I grew up in a forest of teachers — my parents, their friends, my aunts and uncles, our neighbors. Every Black teacher I had during my elementary years was a woman I already knew away from school, which was both comforting and a little uncomfortable. They cared, and they didn’t need to wait for parent-teacher conferences to voice their concerns.
Grace Whitehead Artis was my sixth-grade math teacher. She had a slightly gruff voice and a reputation for sternness, but her eyes twinkled beneath her crown of swept-back curls. I saw her wheeling her Cadillac through the neighborhood regularly and knew she and her husband S.P. Artis thought the world of my parents. Fairly soon after school began, she called my mother directly. “Get Lisa’s eyes checked,” she counseled. “She’s solving problems correctly, but they’re not the equations I’m writing on the blackboard.” Weeks later, I was peering at the world in trendy aviator frames, marveling at details like pine needles high up in the trees.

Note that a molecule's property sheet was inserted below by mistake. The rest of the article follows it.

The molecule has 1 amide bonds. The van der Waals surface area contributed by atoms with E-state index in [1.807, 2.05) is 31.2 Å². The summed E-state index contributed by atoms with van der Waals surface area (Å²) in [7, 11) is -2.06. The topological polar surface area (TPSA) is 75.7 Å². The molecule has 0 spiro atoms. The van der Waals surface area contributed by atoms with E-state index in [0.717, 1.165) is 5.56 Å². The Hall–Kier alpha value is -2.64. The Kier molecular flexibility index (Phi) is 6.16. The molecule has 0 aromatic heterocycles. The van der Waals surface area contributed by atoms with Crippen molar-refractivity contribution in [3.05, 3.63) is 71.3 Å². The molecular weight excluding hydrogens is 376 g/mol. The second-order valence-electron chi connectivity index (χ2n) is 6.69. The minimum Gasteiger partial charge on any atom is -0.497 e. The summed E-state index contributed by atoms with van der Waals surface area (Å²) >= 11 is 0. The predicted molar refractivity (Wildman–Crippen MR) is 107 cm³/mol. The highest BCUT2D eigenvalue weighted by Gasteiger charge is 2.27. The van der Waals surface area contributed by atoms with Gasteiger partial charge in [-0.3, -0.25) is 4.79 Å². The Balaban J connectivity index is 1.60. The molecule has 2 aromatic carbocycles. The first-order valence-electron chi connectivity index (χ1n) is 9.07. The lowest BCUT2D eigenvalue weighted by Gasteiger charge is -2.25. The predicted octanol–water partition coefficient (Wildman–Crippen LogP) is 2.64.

Mrs. Artis passed away early this month at age 104. She had moved to Detroit a few years ago to be near a niece, so it had been a while since my father had stopped by to deliver the ice-cold cans of Pepsi-Cola she loved. My mother had been embraced by Mrs. Artis when she arrived in Wilson as a young bride, and she helped celebrate Mrs. Artis’ last birthday via Zoom.
I’ve blogged about Mrs. Artis and her family here and here and here and here and here and here. May she rest in peace, legacy assured.